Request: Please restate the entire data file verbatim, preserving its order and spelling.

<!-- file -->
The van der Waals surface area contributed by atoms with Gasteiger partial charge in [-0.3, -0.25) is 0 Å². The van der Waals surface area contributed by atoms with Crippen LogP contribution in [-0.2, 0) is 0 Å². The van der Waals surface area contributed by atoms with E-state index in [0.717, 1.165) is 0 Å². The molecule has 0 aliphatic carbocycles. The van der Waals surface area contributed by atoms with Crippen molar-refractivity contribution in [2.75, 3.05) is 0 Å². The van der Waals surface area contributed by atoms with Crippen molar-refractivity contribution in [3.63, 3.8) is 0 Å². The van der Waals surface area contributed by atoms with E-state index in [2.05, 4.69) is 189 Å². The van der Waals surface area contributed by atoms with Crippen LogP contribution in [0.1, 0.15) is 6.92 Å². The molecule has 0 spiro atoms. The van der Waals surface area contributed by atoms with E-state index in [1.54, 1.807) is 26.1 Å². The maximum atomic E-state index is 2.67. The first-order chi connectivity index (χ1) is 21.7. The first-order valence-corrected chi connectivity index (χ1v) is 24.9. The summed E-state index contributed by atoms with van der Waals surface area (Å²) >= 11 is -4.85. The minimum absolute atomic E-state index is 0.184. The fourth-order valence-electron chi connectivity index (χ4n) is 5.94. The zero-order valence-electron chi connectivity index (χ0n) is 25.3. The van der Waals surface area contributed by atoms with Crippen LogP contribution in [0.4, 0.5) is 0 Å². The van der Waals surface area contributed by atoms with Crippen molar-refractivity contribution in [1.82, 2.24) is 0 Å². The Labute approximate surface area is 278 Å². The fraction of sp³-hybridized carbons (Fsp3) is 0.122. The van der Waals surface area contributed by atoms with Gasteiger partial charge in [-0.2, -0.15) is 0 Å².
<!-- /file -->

The van der Waals surface area contributed by atoms with Gasteiger partial charge in [-0.3, -0.25) is 0 Å². The van der Waals surface area contributed by atoms with Crippen LogP contribution in [-0.2, 0) is 0 Å². The van der Waals surface area contributed by atoms with E-state index in [0.717, 1.165) is 0 Å². The molecule has 0 aliphatic carbocycles. The van der Waals surface area contributed by atoms with Crippen molar-refractivity contribution in [2.75, 3.05) is 0 Å². The van der Waals surface area contributed by atoms with Crippen molar-refractivity contribution in [3.63, 3.8) is 0 Å². The van der Waals surface area contributed by atoms with E-state index in [2.05, 4.69) is 189 Å². The van der Waals surface area contributed by atoms with Crippen LogP contribution in [0.1, 0.15) is 6.92 Å². The molecule has 0 spiro atoms. The van der Waals surface area contributed by atoms with E-state index in [1.54, 1.807) is 26.1 Å². The maximum atomic E-state index is 2.67. The first-order chi connectivity index (χ1) is 21.7. The first-order valence-corrected chi connectivity index (χ1v) is 24.9. The summed E-state index contributed by atoms with van der Waals surface area (Å²) >= 11 is -4.85. The minimum absolute atomic E-state index is 0.184. The fourth-order valence-electron chi connectivity index (χ4n) is 5.94. The zero-order valence-electron chi connectivity index (χ0n) is 25.3. The van der Waals surface area contributed by atoms with Crippen LogP contribution in [0.4, 0.5) is 0 Å². The van der Waals surface area contributed by atoms with Crippen molar-refractivity contribution in [1.82, 2.24) is 0 Å². The Labute approximate surface area is 278 Å². The fraction of sp³-hybridized carbons (Fsp3) is 0.122. The van der Waals surface area contributed by atoms with Gasteiger partial charge in [-0.2, -0.15) is 0 Å².